Lesson Six – Jesus the Law of Life

Jesus, the Law of Life

Lesson Aim:  To show how Jesus Christ’s life reveals the law of the new covenant.


Can you imagine living in the city of Nazareth and “rubbing shoulders” with the Son of God for thirty years?  This is how long the Divine One was flesh before He began to let Israel know who was among them (Luke 3:23).  Of course, Mary, His mother, and a few other people knew the truth (Luke 1:35).  Jesus found favor with those whom He associated during those early years – but, why not?  He never did anything evil (Luke 2:52; Heb. 4:15).  He was wise and He was obedient to His parents (Luke 2:40, 51).  His temperament was such that He wouldn’t break a bruised reed (Isa. 42:3).

Jesus understood the following:  God was ready to make a new covenant with the house of Israel and the house of Judah (Heb. 8:8).  Israel was God’s tool to evangelize the mass of the world population.  The Gentiles would be offered this new covenant as well as Israel.  As Isaiah had predicted, justice would be proclaimed to the Gentile (Isa. 42:1;   Matt. 12:17-21).


The new covenant has three main parts; however, the larger portion of this lesson will be dedicated to the part about the law of the new covenant.  First let us consider the portion of the covenant that gives Christians a clean conscience.  “For I will be merciful to their iniquities, and I will remember their sins no more.”  Heb. 8:12

This part of the covenant required the blood of Jesus, and His blood only, be offered to God.  On the first day of each week Christians remember the cost of the new covenant as we partake of the Lord’s Supper (Acts 20:7).  The following statement was made by Jesus the night before He died on the cross.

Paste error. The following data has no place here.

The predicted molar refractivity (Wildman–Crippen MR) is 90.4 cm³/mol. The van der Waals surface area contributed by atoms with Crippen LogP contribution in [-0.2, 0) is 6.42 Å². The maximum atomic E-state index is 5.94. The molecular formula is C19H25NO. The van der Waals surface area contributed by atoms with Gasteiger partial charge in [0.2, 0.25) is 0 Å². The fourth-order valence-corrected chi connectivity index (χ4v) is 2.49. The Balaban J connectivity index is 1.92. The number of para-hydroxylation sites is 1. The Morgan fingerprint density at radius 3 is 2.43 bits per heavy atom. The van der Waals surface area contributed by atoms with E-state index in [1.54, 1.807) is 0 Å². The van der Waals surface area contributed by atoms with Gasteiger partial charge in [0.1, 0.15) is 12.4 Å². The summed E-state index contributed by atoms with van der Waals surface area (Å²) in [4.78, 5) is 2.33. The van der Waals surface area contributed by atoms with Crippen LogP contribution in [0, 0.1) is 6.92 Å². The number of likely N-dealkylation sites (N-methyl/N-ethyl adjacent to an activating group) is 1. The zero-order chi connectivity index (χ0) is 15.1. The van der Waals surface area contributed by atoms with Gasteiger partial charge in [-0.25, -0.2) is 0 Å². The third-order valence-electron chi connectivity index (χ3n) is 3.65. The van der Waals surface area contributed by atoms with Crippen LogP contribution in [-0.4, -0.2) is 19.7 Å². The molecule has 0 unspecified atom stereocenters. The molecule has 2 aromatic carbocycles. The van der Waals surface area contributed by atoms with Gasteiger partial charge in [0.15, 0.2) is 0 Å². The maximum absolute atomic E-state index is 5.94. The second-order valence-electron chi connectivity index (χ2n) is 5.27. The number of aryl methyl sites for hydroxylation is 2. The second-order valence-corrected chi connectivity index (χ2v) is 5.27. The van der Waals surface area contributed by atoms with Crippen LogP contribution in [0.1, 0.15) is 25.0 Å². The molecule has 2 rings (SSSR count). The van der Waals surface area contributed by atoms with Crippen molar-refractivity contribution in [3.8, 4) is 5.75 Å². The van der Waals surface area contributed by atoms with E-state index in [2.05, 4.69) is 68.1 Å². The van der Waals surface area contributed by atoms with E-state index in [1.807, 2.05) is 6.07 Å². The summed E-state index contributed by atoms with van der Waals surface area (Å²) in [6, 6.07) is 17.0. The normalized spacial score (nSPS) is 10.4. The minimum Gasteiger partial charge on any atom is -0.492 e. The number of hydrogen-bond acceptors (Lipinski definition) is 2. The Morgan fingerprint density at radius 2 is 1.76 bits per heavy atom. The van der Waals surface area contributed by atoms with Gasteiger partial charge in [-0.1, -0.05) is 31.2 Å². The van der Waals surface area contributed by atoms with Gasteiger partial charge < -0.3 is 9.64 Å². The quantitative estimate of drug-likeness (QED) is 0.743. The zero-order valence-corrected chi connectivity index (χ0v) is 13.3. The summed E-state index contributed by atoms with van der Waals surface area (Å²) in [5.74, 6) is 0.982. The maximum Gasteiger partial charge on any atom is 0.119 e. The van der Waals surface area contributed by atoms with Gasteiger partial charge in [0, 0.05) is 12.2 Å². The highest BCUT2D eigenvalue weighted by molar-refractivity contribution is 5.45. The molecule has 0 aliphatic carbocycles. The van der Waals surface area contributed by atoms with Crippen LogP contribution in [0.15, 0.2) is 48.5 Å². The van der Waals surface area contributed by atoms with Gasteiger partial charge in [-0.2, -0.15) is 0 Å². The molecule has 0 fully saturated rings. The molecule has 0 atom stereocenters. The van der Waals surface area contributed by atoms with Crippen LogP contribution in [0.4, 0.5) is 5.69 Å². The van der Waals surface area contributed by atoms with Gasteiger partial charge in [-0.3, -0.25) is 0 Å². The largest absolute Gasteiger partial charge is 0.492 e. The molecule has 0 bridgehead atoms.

For this is My blood of the covenant, which is to be shed on behalf of many for the forgiveness of sins.  Matt. 26:28

The blood of Jesus plus our faith gives us the grace doctrines of the new birth, sanctification and justification (I Cor. 1:30; 6:11).  We will study these doctrines in detail in Part Five.  Now let us consider the laws God desires to press on Christians’ hearts and minds, as it is stated in the following scripture.

I will put my laws into their minds, and I will write them upon their hearts.  Heb. 8:10

The laws God wants to write on our hearts and minds are found in the divine scriptures (Gal. 1:11, 12; John 6:63).  The Apostle Paul told Timothy, “All Scripture is inspired by God and profitable for teaching, for reproof, for correction, for training in righteousness; that the man of God may be adequate, equipped for every good work.”  II Tim. 3:16, 17.  John said, “We beheld and our hands handled, concerning the Word of life.”  And then he said: “What we have seen and heard we proclaim to you also.”  I John 1:1-4.

The life of Jesus is the light of men (John 1:4).  When we get to know the Son of God, as He is revealed in the scriptures, we get understanding about the nature of God and eternal life (I John 5:20).  Please review Part One, Lesson Three.  The new covenant offers eternal life in God’s eternal kingdom for His children.  The Hebrew writer said, “For all shall know Me.”  Heb. 8:11.  And Jesus said, “And this is eternal life, that they may know Thee, the only true God, and Jesus Christ whom Thou hast sent.”  John 17:3.

Life, as in eternal life, means we know God.  We don’t just know about Him.  We must be able to know how He thinks and feels about people and situations.  We must think and feel the same way; otherwise, on Judgment Day Jesus will tell us He does not know us (Matt. 7:23).  Those of us who know God and Christ at judgment will inherit both the kingdom of God and eternal life (Matt. 19:28, 29; 25:34).  A study of our inheritance will be made in Part Six of this study of God’s kingdom.